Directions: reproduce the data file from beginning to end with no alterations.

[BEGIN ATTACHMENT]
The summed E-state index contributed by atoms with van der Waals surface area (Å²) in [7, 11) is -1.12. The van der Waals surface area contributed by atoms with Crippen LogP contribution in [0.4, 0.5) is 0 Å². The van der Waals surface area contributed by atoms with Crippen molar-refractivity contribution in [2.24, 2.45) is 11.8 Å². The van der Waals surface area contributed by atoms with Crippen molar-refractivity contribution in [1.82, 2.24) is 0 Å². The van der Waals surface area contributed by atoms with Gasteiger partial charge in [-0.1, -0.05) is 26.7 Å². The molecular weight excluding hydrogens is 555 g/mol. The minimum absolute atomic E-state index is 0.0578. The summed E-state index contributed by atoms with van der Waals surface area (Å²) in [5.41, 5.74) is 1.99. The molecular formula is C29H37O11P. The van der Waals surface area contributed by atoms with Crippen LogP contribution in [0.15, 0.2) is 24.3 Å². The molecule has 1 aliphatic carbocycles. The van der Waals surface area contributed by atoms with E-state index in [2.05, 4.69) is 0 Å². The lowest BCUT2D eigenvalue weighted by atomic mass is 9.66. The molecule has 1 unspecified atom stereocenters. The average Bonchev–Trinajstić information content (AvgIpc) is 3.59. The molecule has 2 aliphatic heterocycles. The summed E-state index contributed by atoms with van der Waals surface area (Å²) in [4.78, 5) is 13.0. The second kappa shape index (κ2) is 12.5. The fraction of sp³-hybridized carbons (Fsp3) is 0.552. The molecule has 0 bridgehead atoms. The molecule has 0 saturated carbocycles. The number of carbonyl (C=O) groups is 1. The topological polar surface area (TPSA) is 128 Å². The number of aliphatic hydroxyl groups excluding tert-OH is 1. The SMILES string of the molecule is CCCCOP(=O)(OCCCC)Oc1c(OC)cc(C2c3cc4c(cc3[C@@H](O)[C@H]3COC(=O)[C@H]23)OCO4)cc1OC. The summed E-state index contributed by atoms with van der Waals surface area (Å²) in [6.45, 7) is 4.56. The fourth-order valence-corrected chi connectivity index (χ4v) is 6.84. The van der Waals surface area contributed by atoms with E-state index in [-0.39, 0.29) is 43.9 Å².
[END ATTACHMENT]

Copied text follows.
The summed E-state index contributed by atoms with van der Waals surface area (Å²) in [7, 11) is -1.12. The van der Waals surface area contributed by atoms with Crippen LogP contribution in [0.4, 0.5) is 0 Å². The van der Waals surface area contributed by atoms with Crippen molar-refractivity contribution in [2.24, 2.45) is 11.8 Å². The van der Waals surface area contributed by atoms with Crippen molar-refractivity contribution in [1.82, 2.24) is 0 Å². The van der Waals surface area contributed by atoms with Gasteiger partial charge in [-0.1, -0.05) is 26.7 Å². The molecular weight excluding hydrogens is 555 g/mol. The minimum absolute atomic E-state index is 0.0578. The summed E-state index contributed by atoms with van der Waals surface area (Å²) in [5.41, 5.74) is 1.99. The molecular formula is C29H37O11P. The van der Waals surface area contributed by atoms with Crippen LogP contribution in [0.15, 0.2) is 24.3 Å². The molecule has 1 aliphatic carbocycles. The van der Waals surface area contributed by atoms with E-state index in [2.05, 4.69) is 0 Å². The lowest BCUT2D eigenvalue weighted by atomic mass is 9.66. The molecule has 1 unspecified atom stereocenters. The average Bonchev–Trinajstić information content (AvgIpc) is 3.59. The molecule has 2 aliphatic heterocycles. The summed E-state index contributed by atoms with van der Waals surface area (Å²) in [4.78, 5) is 13.0. The second kappa shape index (κ2) is 12.5. The fraction of sp³-hybridized carbons (Fsp3) is 0.552. The molecule has 0 bridgehead atoms. The molecule has 0 saturated carbocycles. The number of carbonyl (C=O) groups is 1. The topological polar surface area (TPSA) is 128 Å². The number of aliphatic hydroxyl groups excluding tert-OH is 1. The SMILES string of the molecule is CCCCOP(=O)(OCCCC)Oc1c(OC)cc(C2c3cc4c(cc3[C@@H](O)[C@H]3COC(=O)[C@H]23)OCO4)cc1OC. The summed E-state index contributed by atoms with van der Waals surface area (Å²) in [6.45, 7) is 4.56. The fourth-order valence-corrected chi connectivity index (χ4v) is 6.84. The van der Waals surface area contributed by atoms with E-state index in [-0.39, 0.29) is 43.9 Å².